BN’s International Officer, Edwin Kilby talks about the story behind his alter-ego…originally published in July 2019
I first heard about Naturism in the Greek Islands sometime in the early 1980s. It was completely beyond my experience at the time, but my interest was piqued – both in the Islands and in Naturism. A while afterwards I joined a Naturist club in Bricket Wood.
It was some years before I had a chance to try naturism in Greece. During a memorable holiday on Skopelos with my (then relatively new) partner Judith, we headed off to the busy, textile, Stafilos Beach. I had done my homework and marched my unsuspecting and protesting companion the length of the shoreline towards the path to the next beach, Velanio. As I expected, practically everyone on Velanio was nude. I wasn’t sure how Judith would react, but I needn’t have worried; she was out of her clothes before me. We spent much of the rest of that all-too-short holiday there.
Velanio is a lovely beach of fine shingle (okay to walk on barefoot) and the sea is beautifully clear. It’s been a good few years since we last visited, but reports say it’s still well-used by naturists and has been designated by the municipal authority as the island’s official naturist beach.
We love the islands and have been back many times. In 1996 I decided to start collecting information about naturist beaches in Greece and publish it on a website called Cap’n Barefoot’s Naturist Guide to the Greek Islands (www.barefoot.info), which is still online today. I invited people to email beach reports for the site. This proved much more popular than I had foreseen, and I quickly got badly behind with updates. In the end I created a linked website – www.capnbarefoot.info – in the form of a “wiki” which anyone can edit, a little like Wikipedia. That works a lot better for me, and volunteer administrators help keep the site tidy. It still includes a lot of very old information, though. If you’re interested in helping edit the site, please get in touch!
Sadly, Cap’n Barefoot has seen numerous famous once-nude beaches become lost to the textile hordes. I think of Banana beach on Skiathos, and its neighbour Little Banana, a firm favourite among British-based nudists, which was recently taken over by a hotel complex. Mykonos was once one of the nudest islands in the Cyclades is now (in my experience) an overcrowded and overpriced tourist trap where it’s hard to find anywhere to enjoy naturism peacefully.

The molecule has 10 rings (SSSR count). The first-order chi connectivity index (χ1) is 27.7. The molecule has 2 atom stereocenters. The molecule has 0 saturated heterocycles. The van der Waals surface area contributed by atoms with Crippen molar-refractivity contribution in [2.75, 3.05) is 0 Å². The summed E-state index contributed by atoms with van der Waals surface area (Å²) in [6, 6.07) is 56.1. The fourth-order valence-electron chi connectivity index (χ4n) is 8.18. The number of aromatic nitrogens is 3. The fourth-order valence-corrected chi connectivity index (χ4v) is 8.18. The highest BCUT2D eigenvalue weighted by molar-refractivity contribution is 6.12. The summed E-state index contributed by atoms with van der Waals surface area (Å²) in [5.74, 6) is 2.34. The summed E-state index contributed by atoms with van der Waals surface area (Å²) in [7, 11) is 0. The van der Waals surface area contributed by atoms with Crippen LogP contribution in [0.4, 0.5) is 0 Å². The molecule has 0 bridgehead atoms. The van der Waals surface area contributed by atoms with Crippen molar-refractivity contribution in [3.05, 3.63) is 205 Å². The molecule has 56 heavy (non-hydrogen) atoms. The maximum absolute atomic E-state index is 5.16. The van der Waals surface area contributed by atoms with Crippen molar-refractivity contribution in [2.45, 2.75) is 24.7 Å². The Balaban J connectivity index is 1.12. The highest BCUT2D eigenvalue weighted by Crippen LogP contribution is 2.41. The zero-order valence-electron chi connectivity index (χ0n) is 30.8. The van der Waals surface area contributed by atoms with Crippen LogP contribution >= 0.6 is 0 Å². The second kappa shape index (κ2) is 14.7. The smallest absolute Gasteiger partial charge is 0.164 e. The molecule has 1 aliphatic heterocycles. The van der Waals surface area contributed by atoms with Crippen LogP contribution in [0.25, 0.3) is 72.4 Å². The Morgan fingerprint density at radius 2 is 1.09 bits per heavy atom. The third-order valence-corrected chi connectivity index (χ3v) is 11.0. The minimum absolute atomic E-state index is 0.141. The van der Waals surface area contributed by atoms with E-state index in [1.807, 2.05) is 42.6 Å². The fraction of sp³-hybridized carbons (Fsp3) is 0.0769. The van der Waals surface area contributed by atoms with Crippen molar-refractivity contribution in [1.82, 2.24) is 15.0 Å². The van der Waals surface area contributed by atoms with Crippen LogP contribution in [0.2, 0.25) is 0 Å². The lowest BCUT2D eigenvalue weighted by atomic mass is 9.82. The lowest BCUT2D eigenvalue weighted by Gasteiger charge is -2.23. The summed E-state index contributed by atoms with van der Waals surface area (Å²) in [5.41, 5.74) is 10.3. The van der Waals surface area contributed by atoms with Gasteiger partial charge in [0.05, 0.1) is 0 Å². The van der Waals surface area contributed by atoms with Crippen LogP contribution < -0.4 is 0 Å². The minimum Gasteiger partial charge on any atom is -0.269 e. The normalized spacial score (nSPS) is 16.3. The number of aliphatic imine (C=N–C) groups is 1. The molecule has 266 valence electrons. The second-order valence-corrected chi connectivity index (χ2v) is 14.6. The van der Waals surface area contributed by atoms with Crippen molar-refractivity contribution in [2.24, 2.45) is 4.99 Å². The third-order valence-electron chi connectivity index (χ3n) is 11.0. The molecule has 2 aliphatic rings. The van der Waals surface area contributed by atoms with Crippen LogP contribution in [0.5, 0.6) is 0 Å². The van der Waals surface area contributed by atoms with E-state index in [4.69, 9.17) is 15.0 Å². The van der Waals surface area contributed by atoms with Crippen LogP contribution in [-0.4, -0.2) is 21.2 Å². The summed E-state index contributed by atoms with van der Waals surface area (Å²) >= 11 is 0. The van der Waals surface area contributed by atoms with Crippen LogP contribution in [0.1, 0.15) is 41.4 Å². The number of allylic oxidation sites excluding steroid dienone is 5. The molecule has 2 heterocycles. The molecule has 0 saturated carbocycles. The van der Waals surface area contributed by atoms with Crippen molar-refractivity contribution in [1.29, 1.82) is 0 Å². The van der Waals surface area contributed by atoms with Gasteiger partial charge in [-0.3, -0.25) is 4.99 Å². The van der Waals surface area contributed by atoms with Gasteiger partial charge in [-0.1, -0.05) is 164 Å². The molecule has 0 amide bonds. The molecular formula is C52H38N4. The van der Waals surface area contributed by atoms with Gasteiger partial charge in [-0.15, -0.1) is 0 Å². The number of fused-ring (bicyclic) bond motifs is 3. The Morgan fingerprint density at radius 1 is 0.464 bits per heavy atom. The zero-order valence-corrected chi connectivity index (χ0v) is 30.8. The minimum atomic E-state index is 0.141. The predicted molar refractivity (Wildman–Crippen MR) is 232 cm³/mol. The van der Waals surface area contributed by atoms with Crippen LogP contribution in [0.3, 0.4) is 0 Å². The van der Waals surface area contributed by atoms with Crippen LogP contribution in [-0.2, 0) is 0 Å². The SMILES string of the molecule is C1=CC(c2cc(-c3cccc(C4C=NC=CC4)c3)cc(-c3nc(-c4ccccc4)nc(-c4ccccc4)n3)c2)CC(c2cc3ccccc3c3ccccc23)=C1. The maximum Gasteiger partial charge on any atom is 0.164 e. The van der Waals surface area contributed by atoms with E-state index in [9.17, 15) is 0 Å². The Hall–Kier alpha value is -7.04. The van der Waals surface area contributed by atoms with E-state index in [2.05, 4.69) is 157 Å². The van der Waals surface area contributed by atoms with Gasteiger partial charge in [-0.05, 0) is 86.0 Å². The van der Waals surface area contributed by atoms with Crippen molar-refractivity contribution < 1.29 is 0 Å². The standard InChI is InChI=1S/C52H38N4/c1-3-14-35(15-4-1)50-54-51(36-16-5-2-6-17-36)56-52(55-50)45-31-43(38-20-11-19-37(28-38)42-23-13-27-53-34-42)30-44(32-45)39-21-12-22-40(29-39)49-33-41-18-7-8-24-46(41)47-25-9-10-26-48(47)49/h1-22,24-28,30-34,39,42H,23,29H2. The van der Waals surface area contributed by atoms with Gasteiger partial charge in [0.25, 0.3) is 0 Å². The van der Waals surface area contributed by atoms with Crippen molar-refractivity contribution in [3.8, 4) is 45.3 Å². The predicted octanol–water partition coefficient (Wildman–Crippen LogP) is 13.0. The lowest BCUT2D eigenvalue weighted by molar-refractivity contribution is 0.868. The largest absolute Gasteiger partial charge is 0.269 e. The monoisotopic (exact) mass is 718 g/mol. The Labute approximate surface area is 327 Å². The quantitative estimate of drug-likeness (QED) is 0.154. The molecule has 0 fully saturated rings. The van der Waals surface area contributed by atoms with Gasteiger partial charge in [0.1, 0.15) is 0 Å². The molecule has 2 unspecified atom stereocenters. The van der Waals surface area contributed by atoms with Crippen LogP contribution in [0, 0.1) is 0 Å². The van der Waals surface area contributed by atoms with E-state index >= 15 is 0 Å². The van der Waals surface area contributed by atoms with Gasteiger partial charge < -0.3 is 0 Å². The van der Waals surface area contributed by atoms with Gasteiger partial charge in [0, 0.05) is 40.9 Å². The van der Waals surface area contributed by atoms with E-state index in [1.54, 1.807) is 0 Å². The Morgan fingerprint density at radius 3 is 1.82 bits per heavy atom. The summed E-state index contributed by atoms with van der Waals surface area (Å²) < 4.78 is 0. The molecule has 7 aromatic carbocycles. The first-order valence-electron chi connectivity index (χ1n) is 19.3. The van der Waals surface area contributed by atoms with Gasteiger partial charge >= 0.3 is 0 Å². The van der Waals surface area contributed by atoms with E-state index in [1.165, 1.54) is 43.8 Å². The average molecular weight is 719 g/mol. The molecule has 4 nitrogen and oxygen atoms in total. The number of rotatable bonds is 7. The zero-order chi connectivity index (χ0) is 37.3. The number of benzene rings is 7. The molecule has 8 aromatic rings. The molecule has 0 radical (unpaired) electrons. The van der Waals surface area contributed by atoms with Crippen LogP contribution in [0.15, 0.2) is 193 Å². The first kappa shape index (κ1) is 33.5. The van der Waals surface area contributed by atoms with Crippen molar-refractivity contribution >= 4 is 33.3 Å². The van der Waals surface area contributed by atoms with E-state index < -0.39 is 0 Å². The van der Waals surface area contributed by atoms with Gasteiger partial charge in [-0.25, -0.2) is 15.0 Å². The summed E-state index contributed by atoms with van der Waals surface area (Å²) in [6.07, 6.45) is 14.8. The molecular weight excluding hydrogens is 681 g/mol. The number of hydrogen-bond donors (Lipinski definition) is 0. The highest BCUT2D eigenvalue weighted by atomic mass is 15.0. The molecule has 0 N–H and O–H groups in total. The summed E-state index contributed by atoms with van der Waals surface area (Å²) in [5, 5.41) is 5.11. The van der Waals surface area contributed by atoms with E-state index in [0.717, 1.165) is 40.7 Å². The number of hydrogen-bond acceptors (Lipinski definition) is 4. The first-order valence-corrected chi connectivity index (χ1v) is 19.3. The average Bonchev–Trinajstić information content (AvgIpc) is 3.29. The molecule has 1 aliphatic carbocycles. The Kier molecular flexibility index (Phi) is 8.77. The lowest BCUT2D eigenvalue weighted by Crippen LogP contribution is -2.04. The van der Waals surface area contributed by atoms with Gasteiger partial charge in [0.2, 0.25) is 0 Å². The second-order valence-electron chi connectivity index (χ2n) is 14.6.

The situation is better on many of the other islands, although it can vary according to season. To have the best chance of being able to enjoy nude sunning and swimming it’s advisable to travel out of peak season. June and September are delightful months to visit Greece, and the season can extend into October too.
Here’s a short, wholly subjective, list of some of my other favourite Greek beaches. You will find lots more on Cap’n Barefoot – just remember to scroll to the bottom of each entry and look for the latest reports.
Lageri, on Paros – near Naoussa. A lovely long strip of sand, well-established as a nudist beach.
The Official Nudist Beach on Antiparos. Just 10 minutes’ walk from the main quay, it’s a piece of sandy land that projects into a narrow channel. The proportion of Naturists does vary. It’s possible to swim or wade across to the small islands of Diplo and Kavouras and enjoy a nude walk – but do take flip-flops and a hat.
Plaka beach on Naxos. Served by buses from the main town. A long sandy beach well-used by naturists, though the dividing line seems to move south every year.
Kendros beach on Donoussa – attracts free campers as well as swimmers – a mix of textile and nude. The journey from Naxos Town to tiny Donoussa on the “legendary” (according to TripAdvisor) Express Skopelitis ferry can be … interesting.
Plakias Bay beach in southern Crete – The eastern end of the stunningly scenic sandy beach is firmly naturist. Southern Crete is well supplied with naturist beaches and is a good bet for a multi-centre holiday.